Waco real estate agent Clay Fuller has landed a big slab of brisket. He brokered a deal that will bring Terry Black’s Barbecue to Waco, in the vacant Morrison Heating & Plumbing Supply building at Eighth Street and Mary Avenue.
Fuller said Terry Black’s could not resist what downtown has to offer. It will do business in the vicinity of the Union Hall food hall, Pivovar, Magnolia Market at the Silos and The Findery. Across Eighth Street is the federal courthouse. About a block away, at Ninth Street and Franklin Avenue, the old Tribune-Herald building will become Chip and Joanna Gaines’ corporate headquarters following a major renovation.
The Texas Meter & Device Co. building, 300 S. Eighth St., sits across Mary Avenue from the Morrison building. The same Czech investment group behind the Pivovar restaurant brewery, bakery and hotel has said it would love to place a high-rise where Texas Meter now operates, one offering professional office space and more.
Anyway, local barbecue aficionados probably know the Terry Black’s name. The company is related, through familial but not corporate ties, to the Black’s Barbecue launched in 1932 in Lockhart and in its fourth generation of founder Edgar Black’s family. Twins Michael and Mark Black, members of that fourth generation, split off with their own operation in Austin approaching a decade ago. After some legal wrangling, they landed on the name Terry Black’s Barbecue, using their father’s name while their uncle continued at Black’s Barbecue.
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Both operations have landed on Texas Monthly’s top-50 list of Texas barbecue joints. The Terry Black’s in Waco will join locations in Austin, Dallas and Lockhart.
Fuller said the 10,000-square-foot Morrison building will feature the barbecue restaurant and another operation to be determined. He said the Gensler architectural firm will design the Terry Black’s location in Waco, and Rogers-O’Brien Construction will serve as general contractor.
“Over the last six months, we have been looking for the right opportunity,” Fuller said. “They bring generations of BBQ knowledge and operation experience. I cannot wait to see what Gensler and the family design for this site. It will be special for everyone to enjoy.”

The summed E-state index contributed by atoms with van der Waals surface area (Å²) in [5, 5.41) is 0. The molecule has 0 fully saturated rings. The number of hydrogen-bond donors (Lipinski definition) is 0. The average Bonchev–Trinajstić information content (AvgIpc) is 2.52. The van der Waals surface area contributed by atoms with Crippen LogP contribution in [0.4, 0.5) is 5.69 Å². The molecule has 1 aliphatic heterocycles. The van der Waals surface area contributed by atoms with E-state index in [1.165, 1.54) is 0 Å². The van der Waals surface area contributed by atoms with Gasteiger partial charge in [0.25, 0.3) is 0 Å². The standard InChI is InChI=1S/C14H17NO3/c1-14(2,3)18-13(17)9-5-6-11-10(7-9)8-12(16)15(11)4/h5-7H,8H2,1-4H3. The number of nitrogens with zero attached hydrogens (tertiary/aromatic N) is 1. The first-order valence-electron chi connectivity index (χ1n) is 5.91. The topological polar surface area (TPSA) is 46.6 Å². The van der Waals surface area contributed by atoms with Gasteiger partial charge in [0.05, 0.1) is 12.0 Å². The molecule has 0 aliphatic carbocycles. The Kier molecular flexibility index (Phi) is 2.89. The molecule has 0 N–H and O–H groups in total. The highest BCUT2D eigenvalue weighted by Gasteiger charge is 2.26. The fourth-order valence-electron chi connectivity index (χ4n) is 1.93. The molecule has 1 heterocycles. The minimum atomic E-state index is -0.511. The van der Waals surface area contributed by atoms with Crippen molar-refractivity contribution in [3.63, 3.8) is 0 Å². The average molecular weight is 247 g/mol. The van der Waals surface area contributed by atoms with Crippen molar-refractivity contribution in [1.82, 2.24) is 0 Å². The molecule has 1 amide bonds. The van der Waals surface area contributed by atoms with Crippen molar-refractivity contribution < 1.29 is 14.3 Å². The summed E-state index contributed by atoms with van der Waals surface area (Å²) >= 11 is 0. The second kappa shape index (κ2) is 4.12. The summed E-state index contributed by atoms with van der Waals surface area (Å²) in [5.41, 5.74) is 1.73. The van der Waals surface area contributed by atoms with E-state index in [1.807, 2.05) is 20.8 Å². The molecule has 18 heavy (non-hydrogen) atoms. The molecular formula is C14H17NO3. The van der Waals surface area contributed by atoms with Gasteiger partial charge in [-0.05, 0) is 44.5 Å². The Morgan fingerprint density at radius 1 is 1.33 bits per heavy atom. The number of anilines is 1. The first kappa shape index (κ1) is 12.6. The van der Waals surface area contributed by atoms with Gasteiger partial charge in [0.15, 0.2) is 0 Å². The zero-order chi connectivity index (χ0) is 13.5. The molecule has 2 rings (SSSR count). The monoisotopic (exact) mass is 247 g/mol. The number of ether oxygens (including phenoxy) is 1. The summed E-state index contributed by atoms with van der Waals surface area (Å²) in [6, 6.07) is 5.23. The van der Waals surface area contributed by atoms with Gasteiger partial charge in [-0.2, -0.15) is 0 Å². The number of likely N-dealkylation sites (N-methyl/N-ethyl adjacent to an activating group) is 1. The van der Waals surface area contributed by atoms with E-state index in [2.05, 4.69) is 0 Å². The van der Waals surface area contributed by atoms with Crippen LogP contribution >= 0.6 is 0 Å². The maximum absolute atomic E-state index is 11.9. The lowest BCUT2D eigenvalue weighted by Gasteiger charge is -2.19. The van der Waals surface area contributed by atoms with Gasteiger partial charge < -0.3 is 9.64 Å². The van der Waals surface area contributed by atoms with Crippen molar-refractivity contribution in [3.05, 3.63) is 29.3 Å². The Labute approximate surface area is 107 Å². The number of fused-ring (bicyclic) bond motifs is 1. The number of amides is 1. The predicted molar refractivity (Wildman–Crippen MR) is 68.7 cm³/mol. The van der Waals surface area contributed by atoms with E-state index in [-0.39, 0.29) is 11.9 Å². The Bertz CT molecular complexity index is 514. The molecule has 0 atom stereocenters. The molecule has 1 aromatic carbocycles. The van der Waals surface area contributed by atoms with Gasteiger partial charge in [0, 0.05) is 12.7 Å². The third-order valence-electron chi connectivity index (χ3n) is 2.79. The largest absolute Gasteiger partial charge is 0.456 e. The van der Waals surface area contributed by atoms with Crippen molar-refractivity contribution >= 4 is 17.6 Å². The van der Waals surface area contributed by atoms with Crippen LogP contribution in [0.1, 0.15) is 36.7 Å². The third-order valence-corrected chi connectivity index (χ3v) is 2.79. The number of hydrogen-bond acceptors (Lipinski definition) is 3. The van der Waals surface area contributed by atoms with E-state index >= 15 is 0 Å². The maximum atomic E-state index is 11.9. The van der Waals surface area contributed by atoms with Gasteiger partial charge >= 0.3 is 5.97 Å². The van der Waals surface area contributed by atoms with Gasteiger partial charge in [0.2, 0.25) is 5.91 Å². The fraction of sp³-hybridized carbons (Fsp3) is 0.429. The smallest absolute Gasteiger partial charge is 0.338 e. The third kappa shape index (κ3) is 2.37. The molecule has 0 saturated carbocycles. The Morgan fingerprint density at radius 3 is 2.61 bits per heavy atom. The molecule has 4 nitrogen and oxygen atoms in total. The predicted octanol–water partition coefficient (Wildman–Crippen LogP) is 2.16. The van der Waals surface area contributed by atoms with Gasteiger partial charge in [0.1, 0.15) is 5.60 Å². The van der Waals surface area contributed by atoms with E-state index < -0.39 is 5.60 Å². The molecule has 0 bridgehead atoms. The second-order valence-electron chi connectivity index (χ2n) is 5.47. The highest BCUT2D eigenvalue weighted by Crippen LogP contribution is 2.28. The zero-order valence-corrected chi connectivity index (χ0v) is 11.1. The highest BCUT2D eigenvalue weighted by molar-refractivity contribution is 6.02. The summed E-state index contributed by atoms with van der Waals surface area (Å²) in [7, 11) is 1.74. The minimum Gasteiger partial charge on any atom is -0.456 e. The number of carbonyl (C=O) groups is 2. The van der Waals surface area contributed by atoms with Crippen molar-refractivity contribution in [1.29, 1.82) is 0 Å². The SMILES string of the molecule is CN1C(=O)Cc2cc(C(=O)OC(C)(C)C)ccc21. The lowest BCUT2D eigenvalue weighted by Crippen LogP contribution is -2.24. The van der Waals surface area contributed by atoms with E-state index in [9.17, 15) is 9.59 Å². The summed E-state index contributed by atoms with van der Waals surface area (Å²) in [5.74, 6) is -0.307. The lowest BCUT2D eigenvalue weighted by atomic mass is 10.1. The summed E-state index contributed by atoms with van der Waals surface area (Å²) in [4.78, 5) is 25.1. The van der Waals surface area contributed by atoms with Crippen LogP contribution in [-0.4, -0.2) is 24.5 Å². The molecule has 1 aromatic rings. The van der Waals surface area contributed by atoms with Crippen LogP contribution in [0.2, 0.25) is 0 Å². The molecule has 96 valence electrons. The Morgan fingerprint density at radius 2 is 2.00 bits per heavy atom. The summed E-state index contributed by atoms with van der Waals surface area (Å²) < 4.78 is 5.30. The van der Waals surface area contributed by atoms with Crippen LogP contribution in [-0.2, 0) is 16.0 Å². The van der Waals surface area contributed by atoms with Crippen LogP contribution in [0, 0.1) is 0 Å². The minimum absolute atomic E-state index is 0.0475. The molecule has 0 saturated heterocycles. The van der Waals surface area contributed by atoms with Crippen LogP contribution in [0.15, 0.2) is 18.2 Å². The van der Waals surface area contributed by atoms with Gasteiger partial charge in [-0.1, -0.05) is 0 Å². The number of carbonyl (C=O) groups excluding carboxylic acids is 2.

Main Event opening date
No fooling, Main Event announced it will open April 1 at Cottonwood Creek Market, the development near New Road and Interstate 35 that now features a 14-screen Cinemark movie theater and a Topgolf attraction.
Waco’s Main Event is the company’s 47th overall and 19th in Texas.
The list of activities and attractions filling the nearly 50,000-square-foot venue will include 22 bowling lanes, laser tag spread over two stories, virtual reality experiences, high-flying gravity ropes and billiards.
“The Waco Main Event will also be one of the few Main Event centers in the country to have Multiball, a new attraction that combines digital gaming with interactive sports that allow friends and family to play together,” according to a press release announcing the opening date.
There also will be an elevated bar where parents can enjoy food and drinks while youngsters play.
The press release says Main Event will offer space for private events, its rooms equipped with audio-visual technology, catering and free Wi-Fi.
And it will create about 200 jobs, spokesperson Beatrix Panitz said.
Another Nesbitt will lead Central National Bank.
Joe Nesbitt will succeed his father, Bill Nesbitt, as CEO of the bank. He was unanimously elected by the board last month. Bill Nesbitt will continue as director and chair of the Central National Bank board.
“I’m incredibly honored and humbled by the confidence that the board has placed in me,” Joe Nesbitt said in a statement.
He joined the bank in 2003 as a loan officer after six years in the insurance business. He later became location president at the Bosque and Highway 84 sites.
Central National Bank has locations in Waco, Temple and Austin, and assets of $1.2 billion.
Mike Vogelaar, executive director of the Greater Waco Sports Commission, has plenty of goals to pursue. He said Waco families need a place to swim, that fields at the HOT Soccer Complex near Waco Regional Airport show great potential, “but are not in a condition that will attract competition from outside the region,” and the city also could use a centralized sports complex, with a turf field.
Vogelaar pursues his goals while traveling the community, meeting community leaders and hosting town hall meetings. During an interview and Zoom meeting with business leaders, he mentioned some recent developments in his realm of sports opportunities in the area.
- Ironman’s decision to hold its full-length and half-length triathlons, not that either is a slouch of an endurance event, in Waco through 2028 is expected to give the local economy a $12 million to $16 million annual boost, he said. Ironman announced a 7-year extension of its partnership with Waco in January. The Greater Waco Sports Commission will give a handful of $2,000 scholarships for McLennan County residents to pay entry fees and buy equipment for the Ironman and other events leading up to it.
- Waco lacks a venue “where the community can come together and socialize at the pool, where kids can learn to swim,” Vogelaar said. An indoor pool could benefit quality of life and contribute to economic development, though swimming facilities are costly to build and operate, he said.
- New owners of BSR Cable Park off Old Mexia Road want to rebrand the attraction to the community. To that end, the sports commission will participate in activities there on Mother’s Day, May 7, creating a tropical paradise of races, beach waves, spa treatments and bounce houses.